Monday, January 14, 2008

Caradoc Prichard's "One Moonlit Night" Book Review

This Welsh-language novel frequently makes the top ten recommendations for English-language readers wanting the best of fiction from Wales. Niall Griffiths (whose amazing début "Grits" made the same BBC list from which I took this cover image of the Penguin bilingual edition, which I preferred to the New Directions illustration for the U.S. translation I review) sang its praises as one of "his" favorites also, so I tracked it down. As Harri Pritchard Jones' fine introduction compares the haunted quality to Kafka and the stylistic variety to Joyce, I do understand, filtered through Philip Mitchell's careful translation, how modernist fears and psychological states flow through this at times vivid telling of a ten-year-old boy's coming of age in the slate-mining town of Bethesda. True to its name, it takes its power from a Biblical aura-- the chapels and churches permeate the mood of the town, both to give solace during WWI as many who left come back only in a box, and to provide rejection, as to a young woman who will not name-- or may not know-- the father of her child.

Prichard does not belabor such scenes. The 1961 novel shares with such as Dylan Thomas' "Under Milk Wood" the naming convention of people with their homes or trades, and many chapters especially in the earlier pages tend to share a staccato, rapid, and terse telling of the conversations and relationships in the North Walian village. The trouble is, they often failed to involve me. My eyes skimmed many sections when little appeared to happen, although the surface was rendered in detail. The back cover tells me that the "novel is told with a remarkable shifting between formal narrative and local dialect." While I understand the skill with which clumsy English has been harnessed to convey the tricky Welsh, the jump in register between the two modes does make for dramatic interludes of elegant, cadenced, and bardic invocation to the "Queen of the Black Lake," one as Chapter 8 and one as the coda. These astonish even in translation, and they must leap out even more boldly from the Welsh original.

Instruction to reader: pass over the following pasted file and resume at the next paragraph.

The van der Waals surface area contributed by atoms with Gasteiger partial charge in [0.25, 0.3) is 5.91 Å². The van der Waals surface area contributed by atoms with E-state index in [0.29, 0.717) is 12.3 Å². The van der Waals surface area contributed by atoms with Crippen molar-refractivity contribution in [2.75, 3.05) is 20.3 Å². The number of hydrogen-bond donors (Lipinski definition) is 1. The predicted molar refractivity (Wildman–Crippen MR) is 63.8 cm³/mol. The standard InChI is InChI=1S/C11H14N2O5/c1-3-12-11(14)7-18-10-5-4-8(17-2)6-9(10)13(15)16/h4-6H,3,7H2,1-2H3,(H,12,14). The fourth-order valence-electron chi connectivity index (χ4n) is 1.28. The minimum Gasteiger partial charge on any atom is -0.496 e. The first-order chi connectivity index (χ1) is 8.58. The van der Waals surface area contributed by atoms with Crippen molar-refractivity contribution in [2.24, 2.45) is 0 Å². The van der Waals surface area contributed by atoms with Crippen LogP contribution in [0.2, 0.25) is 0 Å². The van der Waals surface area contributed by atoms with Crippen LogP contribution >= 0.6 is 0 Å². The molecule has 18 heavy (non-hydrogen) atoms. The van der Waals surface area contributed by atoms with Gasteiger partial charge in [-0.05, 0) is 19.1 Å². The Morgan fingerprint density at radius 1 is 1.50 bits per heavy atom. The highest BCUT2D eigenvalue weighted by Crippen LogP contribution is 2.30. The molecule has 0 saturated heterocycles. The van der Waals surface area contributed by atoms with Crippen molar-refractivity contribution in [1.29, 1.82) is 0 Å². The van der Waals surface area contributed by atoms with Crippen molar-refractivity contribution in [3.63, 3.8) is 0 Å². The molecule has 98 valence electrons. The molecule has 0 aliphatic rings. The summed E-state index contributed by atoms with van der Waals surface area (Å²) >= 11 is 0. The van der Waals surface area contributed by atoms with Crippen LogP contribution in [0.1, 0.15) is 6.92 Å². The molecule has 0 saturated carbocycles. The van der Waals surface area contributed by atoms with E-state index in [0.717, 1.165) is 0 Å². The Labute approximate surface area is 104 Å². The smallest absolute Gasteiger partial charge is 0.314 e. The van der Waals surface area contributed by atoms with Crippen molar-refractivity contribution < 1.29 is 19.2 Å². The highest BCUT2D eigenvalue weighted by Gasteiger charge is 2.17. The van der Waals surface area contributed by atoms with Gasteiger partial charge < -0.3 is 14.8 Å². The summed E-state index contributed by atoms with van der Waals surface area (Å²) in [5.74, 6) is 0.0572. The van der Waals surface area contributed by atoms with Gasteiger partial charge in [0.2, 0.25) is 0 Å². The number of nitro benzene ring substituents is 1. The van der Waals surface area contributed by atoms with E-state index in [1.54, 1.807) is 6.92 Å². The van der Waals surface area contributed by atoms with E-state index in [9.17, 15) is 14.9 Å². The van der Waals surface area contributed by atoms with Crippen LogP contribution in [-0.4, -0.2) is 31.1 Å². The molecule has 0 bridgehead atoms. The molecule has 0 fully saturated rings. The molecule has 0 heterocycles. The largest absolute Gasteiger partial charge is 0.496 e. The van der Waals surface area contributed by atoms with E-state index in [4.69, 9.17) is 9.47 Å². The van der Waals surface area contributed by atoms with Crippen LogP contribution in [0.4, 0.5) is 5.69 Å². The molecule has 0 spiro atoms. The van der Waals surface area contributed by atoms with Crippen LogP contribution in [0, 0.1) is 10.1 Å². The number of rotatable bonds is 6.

But much of the rest of the novel trundles along with the narrator's devotion to his mother, who becomes mad near the close of the action. There's a somewhat fevered, melodramatic climactic scene that carries the novel's underlying despair at the carnage of the Great War forward in not exactly predictable, but perhaps too neat a narrative arc. Characters fail to come alive as much as moments of natural contemplation, or one episode when the protagonist visits a hilltop farm to feed a dog. In such moments, there's a connection with the landscape that provides images and concrete analogies that brought me closer to the place itself. Still, I can appreciate the force and momentum that Prichard labored to channel into this novel, and it is recommended if with reservation for English-language audiences.

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